The Herodian, hideaway of the King of Israel

There used to be a joke in Israel. It worked in English and Hebrew, so here it goes.

A tourist goes to visit Israel. He is astounded at what a beautiful country it is. He’s awed by the crops in the field, the amazing range of topography from mountains to deserts, from to to ocean. Haifa sits on the ledge overlooking the Mediterranean and little Safed (Svat) is a gem atop a mountain overlooking the sea of Galilee. He decides his future is there and he gets his family on board and they all move to a Merkaz Klita (Welcoming Dwelling) where they will first settle for free while everyone learns Hebrew and figures out what work they would like to do. But nothing goes the way it’s supposed to. The family is completely bogged down in bureaucracy. The kids learn Hebrew quickly, but mom and dad? By the time they’ve been there a year they have a couple of hundred simple words and an accent that makes Israeli’s cover their ears. Their skills don’t seem to fit in and their poor language skills make even an interview feel like climbing a mountain. Although they arrived with quite a lot of money, a year later, they are nearly broke, still don’t have a home of their own or something they could call a profession. The kids are happy, but the parents are sometimes too depressed to get out of bed in the morning.

“What happened?” says the man who first came there. “It was perfect. Beautiful. Everyone was happy. It was just like a tourist guide, full of fascinating archaeology, golden fields, exciting technology, hope, joy … with a future.”

“Aha,” said the Israeli to whom he was talking. “That was because you were here on a tourist visa.”

This particular bit of humor works for any place on Earth — or for that matter, Heaven and Hell. It’s an all-purpose joke. You just don’t “get” a country when you go there on vacation. I know a lot of people who moved to places they fell in love with as tourists, only to discover that the day-to-day lives of those who lived there was something too different for them, at least permanently. Nonetheless, I maintain that everyone should spend at least a year living in another country and not next door. It’s the only way you learn that how we do things here isn’t the only way they can or should be done. When you live abroad, there are no foreigners because you are one.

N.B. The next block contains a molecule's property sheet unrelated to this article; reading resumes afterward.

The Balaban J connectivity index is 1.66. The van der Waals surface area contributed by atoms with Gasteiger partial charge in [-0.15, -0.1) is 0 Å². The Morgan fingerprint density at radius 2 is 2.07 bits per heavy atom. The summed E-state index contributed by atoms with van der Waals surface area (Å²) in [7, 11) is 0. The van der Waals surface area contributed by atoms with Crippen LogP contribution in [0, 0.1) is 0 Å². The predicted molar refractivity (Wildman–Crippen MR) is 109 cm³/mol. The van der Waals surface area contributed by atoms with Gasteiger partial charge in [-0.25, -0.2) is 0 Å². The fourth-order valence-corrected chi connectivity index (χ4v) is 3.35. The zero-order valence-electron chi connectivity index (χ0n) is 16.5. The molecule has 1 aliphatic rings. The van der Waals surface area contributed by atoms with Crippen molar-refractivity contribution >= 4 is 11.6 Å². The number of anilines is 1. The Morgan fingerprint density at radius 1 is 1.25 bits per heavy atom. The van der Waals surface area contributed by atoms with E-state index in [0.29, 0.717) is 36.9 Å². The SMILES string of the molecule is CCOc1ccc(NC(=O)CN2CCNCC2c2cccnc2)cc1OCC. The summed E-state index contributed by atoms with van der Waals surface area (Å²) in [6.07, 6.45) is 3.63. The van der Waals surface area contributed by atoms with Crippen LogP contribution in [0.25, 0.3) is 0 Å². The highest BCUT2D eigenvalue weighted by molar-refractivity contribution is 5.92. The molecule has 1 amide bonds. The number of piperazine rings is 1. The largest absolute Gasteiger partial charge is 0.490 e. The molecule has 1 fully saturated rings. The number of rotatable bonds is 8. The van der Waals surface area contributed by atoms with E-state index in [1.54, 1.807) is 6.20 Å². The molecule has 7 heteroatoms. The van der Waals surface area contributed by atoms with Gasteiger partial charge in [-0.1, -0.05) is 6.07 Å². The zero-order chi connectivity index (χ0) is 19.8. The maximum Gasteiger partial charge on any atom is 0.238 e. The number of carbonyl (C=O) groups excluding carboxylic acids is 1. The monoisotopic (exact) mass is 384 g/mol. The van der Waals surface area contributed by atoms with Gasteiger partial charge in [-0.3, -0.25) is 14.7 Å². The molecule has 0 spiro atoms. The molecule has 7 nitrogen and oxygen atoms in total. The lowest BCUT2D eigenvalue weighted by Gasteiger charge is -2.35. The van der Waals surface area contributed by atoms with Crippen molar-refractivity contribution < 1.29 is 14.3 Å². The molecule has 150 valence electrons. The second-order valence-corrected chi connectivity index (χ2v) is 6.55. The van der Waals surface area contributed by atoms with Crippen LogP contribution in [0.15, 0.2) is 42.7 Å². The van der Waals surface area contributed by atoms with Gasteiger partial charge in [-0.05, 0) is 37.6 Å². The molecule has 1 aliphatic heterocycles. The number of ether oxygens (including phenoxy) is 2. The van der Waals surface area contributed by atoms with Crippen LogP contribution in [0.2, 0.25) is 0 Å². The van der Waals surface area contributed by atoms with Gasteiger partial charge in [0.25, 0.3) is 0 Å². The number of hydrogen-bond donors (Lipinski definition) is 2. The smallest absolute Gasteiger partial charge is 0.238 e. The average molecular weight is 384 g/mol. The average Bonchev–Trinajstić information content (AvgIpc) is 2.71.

I had a dream about Israel last night. I often dream about Israel, and frequently, I dream in Hebrew. This is particularly interesting because apparently somewhere in my brain, I know a lot more Hebrew than I ever managed to to speak while I lived there. Owen spoke like he was born there within six month, but I spoke with such an awful American accent, often substituted words that sounded similar to the correct ones — which was hysterically funny to Israelis who are not, overall, big on politeness. They laughed until they cried. Each burst of laughter made me less willing to try to learn the language properly.

Mount Gilboa where the wild irises bloom

Nonetheless, I stay just under nine years and loved the country. I didn’t love the politics. I’m not sure anyone loves their country’s politics, but Israel and the Middle East are particularly incomprehensible. There is truth on every side, lies on every side, and a bizarre mixture of both on every side. It is not only possible to believe two completely opposing beliefs simultaneously, it’s almost a requirement. For example you can believe it is absolutely imperative that Israel have borders that can be protected against invasion because we have seen what happens when we don’t, but also believe that the Palestinians are getting a raw deal. Both things are true and both issues need to be somehow reconciled. If it were up to me, I would try to convince everyone involved on both sides to declare the past done. It’s too complicated to work out the differences. Start from today. Make something work now because the past is gone and living there is not doing anyone any good at all.

Wild poppies in the Galilee